I stumbled across an article about a case filed in court, Jane Doe v Proskauer Rose LLP., U.S. District Court (D. C.), case №1:17-cv-00910-ABJ, that absolutely intrigues me as a mediator. Using the pseudonym Jane Doe, a female partner in the law firm’s District of Columbia office sued the firm for gender discrimination, claiming, among other things, that as a female partner she was paid less than less successful male partners and when she complained, the complaints were not investigated, and instead, hostility against her got worse.

Initially, the parties agreed to mediate before JAMS in its New York office. Allegedly, during the first mediation session on March 23, 2017 one of the attorneys representing the defendant law firm, stated

“…that Doe need[s] to understand …you are going to be terminated. Your complaint upset a lot of people.” (Law360–5/26 )

Having not settled the matter at mediation, Jane Doe filed suit in May 2017. The parties then attended a second mediation session in May 2017. At that session, Jane Doe learned that JAMS typically destroys notes of mediations about sixty days following a mediation. So, immediately after the second session Jane Doe’s attorney filed an emergency motion requesting the court to enter an order requiring JAMS to preserve the notes of the mediator and all other documents relating to the mediation, claiming that the notes would be critical to resolving a “he-said-she-said” dispute relating to the alleged retaliatory remark. (Law360–5/19) Initially, the court entered the emergency order but then vacated it, upon learning that JAMS had no intention of destroying such documents as it had been served with a subpoena for them. (Law360–5/26). In its original order, the court did note that just because the documents are to be preserved, this does not mean that they will be relevant or admissible. (Law360–5/19)

Several things intrigue me about this matter. Foremost is the conflict of laws on mediation confidentiality. Will New York’s or District of Columbia’s law on this topic or the parties’ agreement apply? Jane Doe is a partner in the firm’s District of Columbia (D.C.) office and filed her suit in the federal court in the District of Columbia. So, does the D. C. mediation law apply here? D. C. enacted the Uniform Mediation Act in 2006 as Chapter 42 of its code. Section 16–4207 provides that mediations are confidential to the extent agreed upon by the parties or by statute, and while section 16–4205 provides exceptions to that confidentiality, none of them seemingly apply to this situation. Further, the section on waiver of the privilege in section 16–4204 seemingly does not apply as well.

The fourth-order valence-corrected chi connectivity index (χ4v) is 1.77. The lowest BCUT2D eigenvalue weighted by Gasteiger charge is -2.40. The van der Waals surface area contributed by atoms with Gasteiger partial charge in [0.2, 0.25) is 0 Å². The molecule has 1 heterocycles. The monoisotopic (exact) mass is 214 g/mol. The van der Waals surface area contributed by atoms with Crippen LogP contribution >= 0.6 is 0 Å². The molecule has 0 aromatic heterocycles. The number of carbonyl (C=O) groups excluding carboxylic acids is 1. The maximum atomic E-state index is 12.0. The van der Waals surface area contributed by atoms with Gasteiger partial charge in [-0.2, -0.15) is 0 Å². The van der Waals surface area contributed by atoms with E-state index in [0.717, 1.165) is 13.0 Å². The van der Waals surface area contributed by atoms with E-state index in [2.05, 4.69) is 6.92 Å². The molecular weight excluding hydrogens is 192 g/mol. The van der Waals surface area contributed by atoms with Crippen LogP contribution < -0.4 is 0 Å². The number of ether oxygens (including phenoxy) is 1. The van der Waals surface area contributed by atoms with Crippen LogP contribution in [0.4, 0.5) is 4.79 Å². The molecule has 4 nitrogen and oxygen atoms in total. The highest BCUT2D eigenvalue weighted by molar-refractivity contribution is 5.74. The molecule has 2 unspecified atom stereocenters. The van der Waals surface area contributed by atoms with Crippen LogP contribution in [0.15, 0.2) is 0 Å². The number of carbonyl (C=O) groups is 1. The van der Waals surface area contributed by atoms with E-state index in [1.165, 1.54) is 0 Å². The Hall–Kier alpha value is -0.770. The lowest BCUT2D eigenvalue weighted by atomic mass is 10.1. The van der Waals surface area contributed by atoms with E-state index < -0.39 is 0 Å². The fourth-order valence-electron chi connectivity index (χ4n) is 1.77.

Or, one may argue that as the mediation occurred in New York, that state’s law on mediation is applicable. However, New York does not have a developed law on mediation confidentiality. Its statute is similar to Federal Rule of Evidence 408 which makes settlement discussions inadmissible only for certain purposes. (See, Section 4547 of the Civil Practice Law and Rules), and California Law Revision Commission Memorandum 2014–35 on Study K-402- August 28, 2014 at pages 32–40.)

And then, there is the confidentiality agreement signed by the parties. The standard JAMS agreement provides, among other things:

In order to promote communication among the parties, counsel and the mediator and to facilitate settlement of the dispute, each of the undersigned agrees that the entire mediation process is confidential. All statements made during the course of the mediation are privileged settlement discussions, and are made without prejudice to any party’s legal position, and are inadmissible for any purpose in any legal proceeding. These offers, promises, conduct and statements (a) will not be disclosed to third parties except persons associated with the participants in the process, and (b) are privileged and inadmissible for any purposes, including impeachment, under Rule 408 of the Federal Rules of Evidence and any applicable federal or state statute, rule or common law provisions. (Agreement)

While each of the above statutes and Agreement addresses statements and discussions, none specifically address written materials. While, one may think that I am splitting hairs, this issue of written materials versus testimony came up during a recent meeting of the California Law Revision Commission in its Study K-402 on Mediation Confidentiality. It was brought to the Commission’s attention that while California Evidence Code section 703.5 provides that a mediator is incompetent to testify, it says nothing about the mediator’s notes or other written materials or evidence in her possession. They are not specifically excluded from being subpoenaed. Consequently, the Commission will recommend that the written materials of a mediator be deemed incompetent as well, as part of its Tentative Recommendation.

No one knows how the federal district court in D. C. will ultimately rule on this issue. As noted in one of the articles on Law360, the court may well order that the documents be produced in camera or in a fashion that still preserves confidentiality. (Law360- 5/19). Or, the court mayt rule that the mediator’s notes are neither admissible nor relevant. But, if the court rules to the contrary, does this mean that the mediator will then have to testify? What about mediator immunity? or incompetency to testify?

The fact that the judge is even considering it is intriguing. But, I guess, everyone is entitled to her day in court and to all available evidence. I am only hoping that mediation confidentiality is preserved, and the mediator’s notes are not required to be produced.

Stay tuned for further developments.

… Just something to think about.

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